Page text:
Other musicians “would get mad at you if you played a lot of complicated stuff. They’d tell you, ‘Just keep it simple,’ ” said Juan Damian, a tuba player in Moreno Valley.


But that changed in 1997 in Mexico, when Banda Los Tierra Blanca recorded a classic song, “Mi Gusto Es,” with a young musician on tuba named Alfredo Herrejon.

Herrejon, a trumpeter by training, didn’t follow the plodding bass line that traditional songs required. Instead, he fluidly crammed notes into the song and soared between octaves.

“Maybe it was something people hadn’t heard before,” Herrejon said. “It doesn’t have anything otherworldly about it, but for that time it was something different.”

The song electrified Mexican tuba players; Herrejon was dubbed El Rey — The King. “It was a revelation,” said Rigoberto Santos, a tubist from Mexico who recently moved to the San Fernando Valley. “Every tuba player began copying him.”

Around this time, Carlos “El Jokoqui” (“Sour Cream”) Soto, the tuba player for Banda El Recodo, raised the bell of his tuba. Previously, the sousaphone tuba’s bell covered half the player’s face. Some older tubas, containing too much copper, stained the player’s forehead green. Soto’s design was copied by others. Now players could see and be seen as they demonstrated their chops with wild improvisation.

Gradually, this style of playing found its way to Los Angeles, and the instrument’s popularity took hold.



Jesse Tucker, also known as “Chikilin” or “Tiny,” said it’s about time. He had long been upset that banda tuba players carried the heaviest, most expensive horns, played virtually nonstop and anchored the band, yet were paid the same as other musicians.

In 2007, as demand for tubas was beginning to grow, Tucker persuaded half a dozen of the region’s best banda players to insist on $80 an hour, up from $50.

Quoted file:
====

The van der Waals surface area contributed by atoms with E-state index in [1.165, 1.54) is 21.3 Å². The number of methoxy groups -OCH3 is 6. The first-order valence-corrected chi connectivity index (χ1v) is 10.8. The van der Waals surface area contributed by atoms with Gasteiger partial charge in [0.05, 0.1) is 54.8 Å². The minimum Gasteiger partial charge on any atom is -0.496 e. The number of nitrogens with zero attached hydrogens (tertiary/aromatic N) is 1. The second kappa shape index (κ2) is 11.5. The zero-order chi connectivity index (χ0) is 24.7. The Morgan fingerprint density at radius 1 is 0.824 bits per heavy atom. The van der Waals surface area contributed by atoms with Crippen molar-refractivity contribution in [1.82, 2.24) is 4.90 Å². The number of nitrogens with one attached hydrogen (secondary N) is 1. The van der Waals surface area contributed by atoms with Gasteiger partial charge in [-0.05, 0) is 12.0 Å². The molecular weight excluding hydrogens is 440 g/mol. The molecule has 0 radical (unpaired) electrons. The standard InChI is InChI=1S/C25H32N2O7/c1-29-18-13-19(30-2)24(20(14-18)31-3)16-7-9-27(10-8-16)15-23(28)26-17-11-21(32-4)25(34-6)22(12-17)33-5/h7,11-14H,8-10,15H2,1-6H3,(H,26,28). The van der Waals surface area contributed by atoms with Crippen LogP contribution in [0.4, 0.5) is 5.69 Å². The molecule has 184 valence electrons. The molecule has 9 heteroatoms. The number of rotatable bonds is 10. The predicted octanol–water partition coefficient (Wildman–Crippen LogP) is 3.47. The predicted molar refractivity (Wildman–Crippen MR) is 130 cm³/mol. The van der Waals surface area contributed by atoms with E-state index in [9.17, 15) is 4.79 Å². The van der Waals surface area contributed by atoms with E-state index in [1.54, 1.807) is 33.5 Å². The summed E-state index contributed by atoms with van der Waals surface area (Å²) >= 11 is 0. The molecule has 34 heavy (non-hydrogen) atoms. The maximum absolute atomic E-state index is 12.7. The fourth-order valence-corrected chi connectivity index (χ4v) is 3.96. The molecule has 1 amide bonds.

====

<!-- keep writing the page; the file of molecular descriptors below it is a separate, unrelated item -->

“A lot of band leaders didn’t like it,” he said. But they paid it. Banda tuba players now earn more than $100 an hour.

With wages like that, players began leaving their groups to freelance because they can get more gigs. Playing with different bandas enriched them as musicians, raising the talent bar.

Musicians formed new groups. More groups meant more tuba players were needed. The latest popular style, known as Sierreno, uses a tuba with guitars and accordions.


Today, the thunder of banda tuba experimentation peals across Southern California, with players using hip-hop, country, scratching, jazz and electric bass lines as they reinvent a Mexican folk music far from home. As a sign of how tradition-bound Mexican tuba was for years, it’s considered bold that some tubists now play in minor keys.

Fidel Bernabe meets tuba players all the time now; many have switched from saxophone, trombone or, like him, trumpet.

He sees tubists practicing harder and competition getting fiercer. But the jobs are still there.


“Of every 10 calls I get, eight are offering work,” he said. “I’m thankful to God for whatever talent I have on the tuba.”